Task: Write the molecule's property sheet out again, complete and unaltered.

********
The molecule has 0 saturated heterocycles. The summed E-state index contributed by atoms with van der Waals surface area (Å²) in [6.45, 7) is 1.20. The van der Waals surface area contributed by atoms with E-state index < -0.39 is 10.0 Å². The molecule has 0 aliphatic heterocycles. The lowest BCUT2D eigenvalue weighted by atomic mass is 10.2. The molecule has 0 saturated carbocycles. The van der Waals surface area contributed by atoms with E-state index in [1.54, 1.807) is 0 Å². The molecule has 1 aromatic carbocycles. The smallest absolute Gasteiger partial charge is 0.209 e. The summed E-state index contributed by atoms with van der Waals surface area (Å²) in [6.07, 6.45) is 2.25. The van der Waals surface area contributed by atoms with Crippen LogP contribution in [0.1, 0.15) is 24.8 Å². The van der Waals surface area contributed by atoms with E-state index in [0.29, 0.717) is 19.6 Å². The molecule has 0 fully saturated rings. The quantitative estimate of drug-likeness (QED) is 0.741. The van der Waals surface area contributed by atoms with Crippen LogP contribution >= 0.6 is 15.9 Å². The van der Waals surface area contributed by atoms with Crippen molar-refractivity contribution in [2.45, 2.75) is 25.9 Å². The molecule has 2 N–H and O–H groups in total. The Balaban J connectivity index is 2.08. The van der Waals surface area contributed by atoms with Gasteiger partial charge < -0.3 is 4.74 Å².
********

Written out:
The molecule has 0 saturated heterocycles. The summed E-state index contributed by atoms with van der Waals surface area (Å²) in [6.45, 7) is 1.20. The van der Waals surface area contributed by atoms with E-state index < -0.39 is 10.0 Å². The molecule has 0 aliphatic heterocycles. The lowest BCUT2D eigenvalue weighted by atomic mass is 10.2. The molecule has 0 saturated carbocycles. The van der Waals surface area contributed by atoms with E-state index in [1.54, 1.807) is 0 Å². The molecule has 1 aromatic carbocycles. The smallest absolute Gasteiger partial charge is 0.209 e. The summed E-state index contributed by atoms with van der Waals surface area (Å²) in [6.07, 6.45) is 2.25. The van der Waals surface area contributed by atoms with Crippen LogP contribution in [0.1, 0.15) is 24.8 Å². The van der Waals surface area contributed by atoms with E-state index in [0.29, 0.717) is 19.6 Å². The molecule has 0 fully saturated rings. The quantitative estimate of drug-likeness (QED) is 0.741. The van der Waals surface area contributed by atoms with Crippen LogP contribution >= 0.6 is 15.9 Å². The van der Waals surface area contributed by atoms with Crippen molar-refractivity contribution in [2.45, 2.75) is 25.9 Å². The molecule has 2 N–H and O–H groups in total. The Balaban J connectivity index is 2.08. The van der Waals surface area contributed by atoms with Gasteiger partial charge < -0.3 is 4.74 Å².